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PLATFORMS: Nintendo Switch, Microsoft Windows
RELEASE DATE: August 16th
PUBLISHER: Digixart, Plug In Digital
ESRB: T for Teen
NOTE - A review copy for Steam was provided by Digixart for the purpose of this review.
Your wandering along a dusty road. You barely know where you are but what you know for certain is you are hungry, homesick, and tired. Oh, and that there is no turning back now. There are only three ways this journey of yours can end. The first is you make the long trek to road 96, the only road leading past the large wall that isolates your country, and somehow makes it to the other side. The other two options are pretty much the same, you die or you get caught and sent to the iron mines never to be seen again.
Road 96 only makes up a small portion of the road you will travel in Road 96. Along the way, you will make decisions that affect the people around you and the future of your country. Make no mistake the game has its flaws, plenty of them in fact. It isn't just the vast desert you are hitchhiking through that can at times be dirty and run down.
"Keep going! Don't turn back!" (Story)
Road 96 is a procedurally generated narrative drive adventure about trying to cross the border by any means necessary. You inhabit the role of multiple Hitchhikers each starting from different locations as they make this long trek. As the game begins this world is established and while you learn more through the characters you meet much of what drives the character is used as a backdrop for the player to reach to in the role of this character.
Essentially, President Tyrek is a totalitarian dictator who rose to power in the country through a fair and open democratic election process. Shortly after winning his election, he built a wall on the border as a means to keep people from leaving as opposed to preventing people from entering. A series of bad faith laws later, Tyrek has complete power over his country and has remained in office for over 10 years. Due to these laws, many people have tried to leave the country, especially teenagers looking for a better life. While nobody can say for certain the rumors circulating is that any teen caught trying to cross the border is sent to the iron mines and into forced labor with no notification given to the public or their families
An upcoming election has pitted him against a challenger Florres who has promised to repeal his laws and to attempt to roll back the country to what it was before Tyrek got his hands onto it. Standing in her way is the state-sponsored media channel anchored by the well-liked Sonia who serves the role of vilifying the rebel group known as the Black Brigades and by extension Florres as well. Make no mistake here, as a character fleeing the country the game does little in the way of casting Tyrek in a positive light but along the way, everything else will be met with shades of gray. As they say, everybody has an opinion and when it comes to the upcoming election there is just no shortage of them.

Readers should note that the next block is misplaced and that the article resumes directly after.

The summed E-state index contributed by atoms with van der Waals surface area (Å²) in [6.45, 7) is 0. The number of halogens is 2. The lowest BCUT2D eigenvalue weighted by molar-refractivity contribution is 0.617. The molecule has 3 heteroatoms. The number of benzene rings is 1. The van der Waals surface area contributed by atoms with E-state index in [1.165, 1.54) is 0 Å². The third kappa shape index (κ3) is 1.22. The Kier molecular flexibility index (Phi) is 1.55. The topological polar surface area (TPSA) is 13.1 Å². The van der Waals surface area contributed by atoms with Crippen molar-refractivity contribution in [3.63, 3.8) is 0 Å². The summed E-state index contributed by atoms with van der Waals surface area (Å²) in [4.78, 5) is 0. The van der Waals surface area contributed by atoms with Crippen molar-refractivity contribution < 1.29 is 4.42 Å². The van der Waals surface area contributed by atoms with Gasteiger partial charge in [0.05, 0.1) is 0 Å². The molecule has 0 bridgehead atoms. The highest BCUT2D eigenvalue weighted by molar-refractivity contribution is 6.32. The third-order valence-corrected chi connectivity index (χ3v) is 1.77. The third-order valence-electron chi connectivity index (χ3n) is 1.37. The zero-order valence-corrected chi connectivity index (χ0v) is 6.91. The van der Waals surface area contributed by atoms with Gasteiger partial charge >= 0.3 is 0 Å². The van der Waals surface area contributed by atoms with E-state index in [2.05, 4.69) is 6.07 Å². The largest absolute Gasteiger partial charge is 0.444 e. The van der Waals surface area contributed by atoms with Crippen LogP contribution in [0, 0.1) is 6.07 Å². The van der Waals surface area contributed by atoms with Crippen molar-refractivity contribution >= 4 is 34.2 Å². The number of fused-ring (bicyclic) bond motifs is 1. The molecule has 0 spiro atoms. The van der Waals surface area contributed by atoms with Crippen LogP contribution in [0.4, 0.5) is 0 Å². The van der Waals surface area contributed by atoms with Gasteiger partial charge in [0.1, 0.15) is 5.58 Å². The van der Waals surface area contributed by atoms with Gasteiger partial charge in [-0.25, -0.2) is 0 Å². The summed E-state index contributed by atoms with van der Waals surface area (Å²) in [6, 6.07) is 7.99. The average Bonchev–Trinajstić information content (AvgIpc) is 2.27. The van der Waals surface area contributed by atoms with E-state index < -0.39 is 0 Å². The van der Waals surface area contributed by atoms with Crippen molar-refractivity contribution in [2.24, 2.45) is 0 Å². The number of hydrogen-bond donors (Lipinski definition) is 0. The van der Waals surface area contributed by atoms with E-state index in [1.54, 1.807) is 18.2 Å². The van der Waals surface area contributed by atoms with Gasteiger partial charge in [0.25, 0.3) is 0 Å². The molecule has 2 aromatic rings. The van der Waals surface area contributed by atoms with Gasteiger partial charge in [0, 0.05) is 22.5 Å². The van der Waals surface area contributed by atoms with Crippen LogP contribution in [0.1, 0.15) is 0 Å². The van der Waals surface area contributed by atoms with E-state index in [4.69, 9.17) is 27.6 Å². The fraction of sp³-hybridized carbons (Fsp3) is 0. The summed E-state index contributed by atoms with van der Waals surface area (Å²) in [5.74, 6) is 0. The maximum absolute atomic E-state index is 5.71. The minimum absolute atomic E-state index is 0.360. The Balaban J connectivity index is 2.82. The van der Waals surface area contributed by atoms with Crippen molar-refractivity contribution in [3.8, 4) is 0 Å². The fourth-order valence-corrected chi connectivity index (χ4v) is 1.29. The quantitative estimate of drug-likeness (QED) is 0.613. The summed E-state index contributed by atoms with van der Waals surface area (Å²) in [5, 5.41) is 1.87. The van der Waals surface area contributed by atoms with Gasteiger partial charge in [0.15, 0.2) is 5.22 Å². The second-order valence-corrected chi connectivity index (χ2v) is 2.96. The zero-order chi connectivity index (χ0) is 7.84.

Along the way, you will meet six major characters that cross paths with your hitchhikers. The way these encounters were structured at first annoyed me and honestly felt incredibly out of place but honestly by the time I got to the end of the game this was the best feature. You see, in all your journey you really don't play the lead character of the story as you might expect in a traditional sense. These characters are all connected and each time you cross paths with them you are given one piece of their puzzle. This includes who they are working with, who they are working against, and what their goals are for the country if they even have any. Your characters come in and offer minor takes on the state of the situation which helps affect the state of mind of these characters, before parting ways.
At one point during Road 96, another young teen named Kate was locked in a police van. I will not go into the particulars as to why she was, though as the player I knew why since it happened on another journey. I tried to free her only to get caught myself. Suddenly the transport was under attack from the Black Brigades and they were opening the door to free us. In any other story the player might very well be the character they went through all this trouble to free but not here. In this game, you are not the hero, just the character that comes into contact with them at just the right moments. They freed me incidentally, taking kate for some future hitchhiker to meet and learn of where they took her and what they wanted.
On the converse side of this, I found myself at a hotel that acted as a secret hideout for Brigade members. Among the people staying here was a cop named Franny. Now Franny is one of the good cops unlike many who are not troubled by sending teens to the supposed iron mines. Here though, she was looking for a member of the Brigades she has been tracking and enlists your young hitchhiker's help. Now, you the player will take one look at the suspect sheet and know who the person you are looking for is. But as you wander around asking for information you are given the choice to manipulate the sheet. Now Franny is a good cop just trying to do her job but will you actually help her in this case, or will you lie to her? Only you can answer that because your journey to this moment will define how you react to it.